But wait. I promised not to complain any more, didn’t I?
And. It’s time to get cracking on Heather’s shells, isn’t it? …ha. Just under the wire again.
I guess a good start would be to look at the recipe….
392 grams (14 ounces) bread flour + more as needed
2 large eggs + 1 large egg yolk
1/4 teaspoon fine sea salt
102 grams (4 ounces / 8 tablespoons) unsalted butter
-BBB Conchas recipe
Typically the amount of salt in a dough is between 1.8 and 2 percent of the amount of flour, by weight.
– Susan, The Role of Salt in Bread, Wild Yeast
Oh oh. Already I have alarm bells ringing. I bet you know why too…. Eeeeeeekk!! The salt!! a.) It’s only measured by volume rather than weight and b.) that doesn’t seem like much salt at all.
Excuse me while I get out my calculator.
The USDA says that one teaspoon of salt weighs 6gm, then a quarter teaspoon of salt weighs [click click click click ...] only 1.5gm. And for 392 gm, that [click click click click ...] comes out to just 0.4%!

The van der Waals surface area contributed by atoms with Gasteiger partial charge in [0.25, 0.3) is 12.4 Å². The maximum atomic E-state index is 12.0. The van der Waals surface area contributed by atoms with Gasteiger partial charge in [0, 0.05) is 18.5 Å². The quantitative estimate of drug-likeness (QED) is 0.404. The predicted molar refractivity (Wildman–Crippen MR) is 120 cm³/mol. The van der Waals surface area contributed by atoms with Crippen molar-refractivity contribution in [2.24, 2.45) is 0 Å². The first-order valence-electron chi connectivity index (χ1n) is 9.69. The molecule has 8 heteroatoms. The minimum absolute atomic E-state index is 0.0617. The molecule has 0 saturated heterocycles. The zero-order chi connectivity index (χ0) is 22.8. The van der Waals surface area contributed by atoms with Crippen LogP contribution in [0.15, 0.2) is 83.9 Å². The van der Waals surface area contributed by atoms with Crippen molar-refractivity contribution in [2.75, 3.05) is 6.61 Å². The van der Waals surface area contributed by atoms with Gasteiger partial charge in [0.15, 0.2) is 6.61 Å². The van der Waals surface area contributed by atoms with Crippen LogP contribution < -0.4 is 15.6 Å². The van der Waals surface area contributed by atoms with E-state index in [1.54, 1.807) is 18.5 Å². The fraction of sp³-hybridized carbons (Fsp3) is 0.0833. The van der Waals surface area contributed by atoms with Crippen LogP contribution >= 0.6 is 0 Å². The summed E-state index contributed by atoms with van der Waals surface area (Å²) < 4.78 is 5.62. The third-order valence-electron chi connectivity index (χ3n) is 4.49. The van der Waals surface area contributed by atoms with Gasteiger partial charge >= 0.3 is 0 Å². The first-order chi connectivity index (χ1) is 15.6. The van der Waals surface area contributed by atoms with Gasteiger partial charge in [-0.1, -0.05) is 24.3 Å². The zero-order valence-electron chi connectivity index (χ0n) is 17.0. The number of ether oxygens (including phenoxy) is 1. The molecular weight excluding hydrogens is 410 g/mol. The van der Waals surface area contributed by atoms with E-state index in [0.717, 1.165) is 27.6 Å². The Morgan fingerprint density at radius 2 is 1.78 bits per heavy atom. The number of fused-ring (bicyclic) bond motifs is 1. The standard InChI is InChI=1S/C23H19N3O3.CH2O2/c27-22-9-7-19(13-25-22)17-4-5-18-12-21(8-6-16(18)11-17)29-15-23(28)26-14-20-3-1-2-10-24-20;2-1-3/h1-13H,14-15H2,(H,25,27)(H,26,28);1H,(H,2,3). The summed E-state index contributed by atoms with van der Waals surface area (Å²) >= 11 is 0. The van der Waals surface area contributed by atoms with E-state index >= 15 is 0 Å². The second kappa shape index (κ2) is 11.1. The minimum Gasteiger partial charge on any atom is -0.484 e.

Whoa. That doesn’t sound right at all!
So, here’s what I’m going to do: I’ll use salted butter AND I’ll up the amount of salt. I hope the Salt Police don’t come after me! But I think I might be safe.
Heather handily linked to some other Conchas recipes and they range from calling for 1.2% to 1.5% salt.
- Muy Beno Cookbook | Conchas: 1.2% salt…
- Vegan Conchas | Mexican Pan Dulce: 1.4% salt…
- YouTube | Como hacer Conchas – Pan Dulce: 1.5% salt…
When I asked about the salt, Heather reported that she has been making the Conchas like this for years and she and her family love them this way.
But we really love salt/sweet combination so I think I will go on the higher side and up the salt to 6g.
And while I’m transgressing, I think I will also halve the amount of sugar.
Hahahaha – I see that I’m not alone!
All Concha recipes I had googled, contained lots of sugar. Being a gringo, I cut it down drastically, and, also, exchanged some of the flour with white whole wheat.